The Importance Of Post-Production In The Photography

post-production photography

I don’t post-production the photographs I take because I want them to portray reality as it is!” 

Surely among those who are reading this article there is someone who thinks so or almost everyone knows at least one person who thinks this way. Well, if you also belong to this philosophy of thought there is bad news for you: photography does not portray reality faithfully and cannot ignore post production, especially in the digital age we are experiencing now, whether you like it or not. 

For example, taking a photo in RAW format, or the format of the image directly captured by the sensor without processing, when we go to display it on the computer screen, if we do not make any type of changes, it is very little “captivating”: the image it is flat, with little contrast, with dull and not very saturated colors and also not very clear. In short, a disappointing result that in most cases does not reflect what we saw directly with the eyes. However, the original image must be so visually “disappointing” because its destiny is to be subjected to post-production to make it more captivating and interesting to see.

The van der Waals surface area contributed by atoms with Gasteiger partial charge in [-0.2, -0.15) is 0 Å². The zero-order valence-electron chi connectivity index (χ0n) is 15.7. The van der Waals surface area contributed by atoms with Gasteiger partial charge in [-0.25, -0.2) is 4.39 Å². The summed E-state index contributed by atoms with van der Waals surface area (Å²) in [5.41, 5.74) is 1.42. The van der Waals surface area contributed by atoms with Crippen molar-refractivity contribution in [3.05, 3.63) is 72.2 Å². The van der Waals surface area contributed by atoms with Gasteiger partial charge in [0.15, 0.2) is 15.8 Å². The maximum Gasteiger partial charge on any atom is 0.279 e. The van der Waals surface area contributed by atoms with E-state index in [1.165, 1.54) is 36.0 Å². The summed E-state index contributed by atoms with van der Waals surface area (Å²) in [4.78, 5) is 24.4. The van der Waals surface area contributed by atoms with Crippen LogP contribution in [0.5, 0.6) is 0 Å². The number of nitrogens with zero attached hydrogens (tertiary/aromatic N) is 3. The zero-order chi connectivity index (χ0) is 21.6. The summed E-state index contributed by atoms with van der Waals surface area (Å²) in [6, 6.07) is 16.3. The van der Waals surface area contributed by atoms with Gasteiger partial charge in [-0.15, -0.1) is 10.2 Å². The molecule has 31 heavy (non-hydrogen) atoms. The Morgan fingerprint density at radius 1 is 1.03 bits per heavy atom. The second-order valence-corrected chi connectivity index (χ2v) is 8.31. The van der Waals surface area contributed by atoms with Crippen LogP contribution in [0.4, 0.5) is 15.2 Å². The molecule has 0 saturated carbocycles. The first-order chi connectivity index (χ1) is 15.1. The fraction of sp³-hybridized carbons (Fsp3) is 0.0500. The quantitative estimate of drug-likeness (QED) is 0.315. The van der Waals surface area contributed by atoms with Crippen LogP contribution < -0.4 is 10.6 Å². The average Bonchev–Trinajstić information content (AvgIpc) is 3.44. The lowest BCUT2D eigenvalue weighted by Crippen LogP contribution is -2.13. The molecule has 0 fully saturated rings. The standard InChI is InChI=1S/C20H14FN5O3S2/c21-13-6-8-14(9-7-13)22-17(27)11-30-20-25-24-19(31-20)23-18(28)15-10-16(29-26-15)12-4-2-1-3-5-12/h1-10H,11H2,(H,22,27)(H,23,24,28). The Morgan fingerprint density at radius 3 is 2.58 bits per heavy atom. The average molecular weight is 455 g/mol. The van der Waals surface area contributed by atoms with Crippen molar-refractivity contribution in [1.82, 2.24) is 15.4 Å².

The photo left is the result of the RAW format file without any type of processing, the photo right is the one obtained after performing post production in Camera Raw. The difference is there and you can see it, the elaborate photograph is more seductive and vibrant than the original and, if we want, even more real: in fact, after downloading the photo from the camera and looking at it on the screen as it was, it did not fully reflect the memory I had of the place, where the sky was an intense blue and the lawn had bright and saturated green and yellow hues. So, I made the adjustments in post-production trying to reproduce what I had seen with my eyes and that had remained imprinted in my memory. Considering that, for each of us, 

Photography itself cannot be understood as a representation of reality, but as an interpretation of it. Already in the shooting phase we have to choose which portion of “reality” to include in the frame and which to exclude and already in this process a personal interpretation is implicit. 

Shooting directly in JPEG, we should choose the settings with which the photography is developed directly by the camera software through the preset styles (landscape, portrait, monochrome etc.) or customized, in this case post-production (or perhaps in this case it would be fairer to talk about pre-production?) is done before shooting. 

In conclusion, I personally believe that photography in a general sense cannot be separated from post-production and this must be considered as integral part of the workflow as taking a photo, as it completes a process that begins when we choose the shot. 

Note: with the term post-production photography I mean any type of intervention that is done on the file in order to alter the image, from the simple adjustment of light and shades in Lightroom to the more complex interventions performed for example with the clone stamp in Photoshop. 

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